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Vice president's wife installs beehive at official residence

Bees fly around as Karen Pence, right front, the wife of Vice President Mike Pence, with Agriculture Secretary Sonny Perdue with his wife Mary Perdue, and others, listen about a new beehive placed at the vice president's residence, Tuesday, June 6, 2017, in Washington. It is a triple-deep “Langstroth” beehive and contains almost 20,000 bees and continues to grow. (AP Photo/Alex Brandon)

James Comey was on the television, the straight-on shot of him, forearms on the table. Pundits were busy replaying, dissecting and parsing his testimony when my mom called and said, “Have you seen the news?”

If there was a long pause on my end of the line, it is because my mom and I do not talk about politics. Like many Americans, we struggle to talk about our most deeply held beliefs, because we differ. That seems like a strange thing to admit out loud, but more and more we tip toe and obfuscate when it comes to politics. My mom and I are no different. Those conversations feel too charged with emotional minefields and the weight of what is starting to feel like slowly mounting civil war.

We talk about the weather instead. The snow she gets at her house turns to rain by the time it reaches me. We have that in common, the moving clouds.

So, when she said, “Have you seen the news?” I didn’t answer. I waited to see what she would say next. She wasn’t talking about Comey at all. She was talking about a story that came out a couple days before about Karen Pence, wife of Vice President Mike Pence.

Karen Pence held a press conference at the U.S. Naval Observatory compound, where the vice presidential residence is located and where she now has one established beehive. That was the news my mom wanted to talk about. Ag Secretary Sonny Perdue was at the beehive unveiling and together he and Karen Pence talked about what individuals can do to help bring back the bee population.

I sat in my backyard as my mom and I talked. My own two beehives are thriving this year after a wet spring and lots of flowers. I’m an evangelist for bees, myself, always trying to talk people into getting their own. “It’s easy. It’s relaxing. You’ll have the most productive garden of your life.” I’ve been trying to talk my mom into it for years.

We relaxed into the conversation, she’d discovered some common ground and we were relieved to explore it.

At the beehive press conference, Perdue told reporters, “Just in the spirit of democracy, let’s all get involved and do our part, whether it’s planting the (bee-friendly flowers) or hosting a beehive just as Mrs. Pence has done here.”

It was a quiet little Victory Garden moment, drowned out by louder stories.

If you can avoid getting into the weeds on GMOs or Waters of the United States (WOTUS) rules, you can usually have a pretty civil and enjoyable conversation about food – even these days.

I’m not sure exactly when it started, but I don’t always remember having to work this hard to find common ground. We’ve been divided by people who do not know us, who would not recognize us on the street or cross a room to greet us. We’ve been divided by people whose rhetoric on stage splits up friendships and silences family dinner conversations, and yet is laughed off later as “campaign talk” – said but barely believed.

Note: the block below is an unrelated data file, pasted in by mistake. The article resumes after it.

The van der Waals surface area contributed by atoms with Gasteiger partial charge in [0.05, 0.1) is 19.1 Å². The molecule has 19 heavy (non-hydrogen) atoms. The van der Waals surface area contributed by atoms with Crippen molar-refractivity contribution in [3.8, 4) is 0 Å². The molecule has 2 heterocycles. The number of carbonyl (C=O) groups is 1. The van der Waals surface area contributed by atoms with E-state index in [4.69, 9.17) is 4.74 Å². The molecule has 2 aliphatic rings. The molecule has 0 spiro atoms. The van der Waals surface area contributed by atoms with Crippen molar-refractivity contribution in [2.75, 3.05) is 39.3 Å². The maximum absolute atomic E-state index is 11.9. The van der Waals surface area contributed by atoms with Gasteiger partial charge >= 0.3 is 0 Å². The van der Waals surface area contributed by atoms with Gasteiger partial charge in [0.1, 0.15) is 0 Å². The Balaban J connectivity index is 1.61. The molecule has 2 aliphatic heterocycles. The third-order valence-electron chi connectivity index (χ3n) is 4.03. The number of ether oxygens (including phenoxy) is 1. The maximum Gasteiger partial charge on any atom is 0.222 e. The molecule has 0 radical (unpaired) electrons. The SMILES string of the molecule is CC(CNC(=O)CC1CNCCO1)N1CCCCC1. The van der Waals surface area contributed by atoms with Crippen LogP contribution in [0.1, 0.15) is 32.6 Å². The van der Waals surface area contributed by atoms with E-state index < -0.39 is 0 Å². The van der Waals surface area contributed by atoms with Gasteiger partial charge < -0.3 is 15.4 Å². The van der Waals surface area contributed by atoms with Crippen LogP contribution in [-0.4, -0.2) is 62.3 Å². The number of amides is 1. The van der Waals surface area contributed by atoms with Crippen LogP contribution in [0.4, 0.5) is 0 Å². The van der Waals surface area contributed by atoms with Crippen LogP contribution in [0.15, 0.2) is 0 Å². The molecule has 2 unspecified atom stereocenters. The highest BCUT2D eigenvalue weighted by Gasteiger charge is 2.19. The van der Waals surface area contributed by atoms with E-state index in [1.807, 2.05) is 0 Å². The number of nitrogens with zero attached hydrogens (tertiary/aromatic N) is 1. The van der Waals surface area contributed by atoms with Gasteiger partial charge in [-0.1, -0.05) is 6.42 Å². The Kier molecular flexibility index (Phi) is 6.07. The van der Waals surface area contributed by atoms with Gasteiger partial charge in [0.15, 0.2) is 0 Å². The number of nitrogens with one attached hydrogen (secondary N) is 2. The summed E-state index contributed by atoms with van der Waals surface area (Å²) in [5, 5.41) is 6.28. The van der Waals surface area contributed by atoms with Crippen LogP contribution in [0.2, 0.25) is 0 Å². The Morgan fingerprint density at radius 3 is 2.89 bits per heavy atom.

I was thinking about that conversation with my mom, about the bees and the common ground, when I heard the news of a shooter opening fire at a baseball practice because he disagreed with the GOP. He was so angry that he was ready to kill and ready to die.

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We were so stunned, that we published an editorial hours later on our website. We wrote, “This isn’t warfare. It’s politics. … Certainly, what's now happening in America isn't a first. But there was no Facebook in 1968 when baby boomers rose up against the war in Vietnam. There were no smartphone alerts in 1775 when Boston exploded. There were no online comment sections and deep-web posting boards for conspiracy theorists when the Roman Republic collapsed in 27 B.C. The discontent is louder now. The tribal rage is amplified. It's quite literally tearing at the fabric of the country.”

I believe that. It’s tearing the fabric in imperceptible ways, like what’s happened with my mom and I.

We hung up and I looked up the story online about Karen Pence’s bees. Her hive is unpainted and stacked high with boxes, a sign that it’s well-established and already having a productive season. I looked at the stand it was on in the photos and glanced around for any other signs of beekeeping tricks, knowing Karen Pence has the experience of the U.S. ag department to get her hobby started.

I texted my mom, “I wonder why she only has one hive.”

“I don’t know,” she texted back, “but it’s interesting. Isn’t it?”

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Autumn Phillips is executive editor of the Quad-City Times and qctimes.com. 563-383-2264; aphillips@qctimes.com; on Twitter @autumnedit.

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